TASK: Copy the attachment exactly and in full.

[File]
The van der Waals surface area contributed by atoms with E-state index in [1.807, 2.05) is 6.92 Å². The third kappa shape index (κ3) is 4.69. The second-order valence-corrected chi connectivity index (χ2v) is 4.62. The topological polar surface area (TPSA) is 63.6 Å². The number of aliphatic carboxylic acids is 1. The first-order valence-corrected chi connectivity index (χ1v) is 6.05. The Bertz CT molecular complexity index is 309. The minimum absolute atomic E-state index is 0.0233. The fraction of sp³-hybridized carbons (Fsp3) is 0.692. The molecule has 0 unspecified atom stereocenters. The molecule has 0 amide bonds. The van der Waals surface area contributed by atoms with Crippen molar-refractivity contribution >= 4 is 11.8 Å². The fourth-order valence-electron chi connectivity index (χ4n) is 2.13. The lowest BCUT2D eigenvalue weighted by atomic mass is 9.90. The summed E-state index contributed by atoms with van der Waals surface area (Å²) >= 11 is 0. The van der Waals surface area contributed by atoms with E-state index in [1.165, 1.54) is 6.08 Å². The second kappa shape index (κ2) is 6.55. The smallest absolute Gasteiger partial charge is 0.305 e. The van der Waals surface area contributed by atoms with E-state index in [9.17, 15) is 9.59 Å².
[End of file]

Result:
The van der Waals surface area contributed by atoms with E-state index in [1.807, 2.05) is 6.92 Å². The third kappa shape index (κ3) is 4.69. The second-order valence-corrected chi connectivity index (χ2v) is 4.62. The topological polar surface area (TPSA) is 63.6 Å². The number of aliphatic carboxylic acids is 1. The first-order valence-corrected chi connectivity index (χ1v) is 6.05. The Bertz CT molecular complexity index is 309. The minimum absolute atomic E-state index is 0.0233. The fraction of sp³-hybridized carbons (Fsp3) is 0.692. The molecule has 0 unspecified atom stereocenters. The molecule has 0 amide bonds. The van der Waals surface area contributed by atoms with Crippen molar-refractivity contribution >= 4 is 11.8 Å². The fourth-order valence-electron chi connectivity index (χ4n) is 2.13. The lowest BCUT2D eigenvalue weighted by atomic mass is 9.90. The summed E-state index contributed by atoms with van der Waals surface area (Å²) >= 11 is 0. The van der Waals surface area contributed by atoms with E-state index in [1.165, 1.54) is 6.08 Å². The second kappa shape index (κ2) is 6.55. The smallest absolute Gasteiger partial charge is 0.305 e. The van der Waals surface area contributed by atoms with E-state index in [9.17, 15) is 9.59 Å².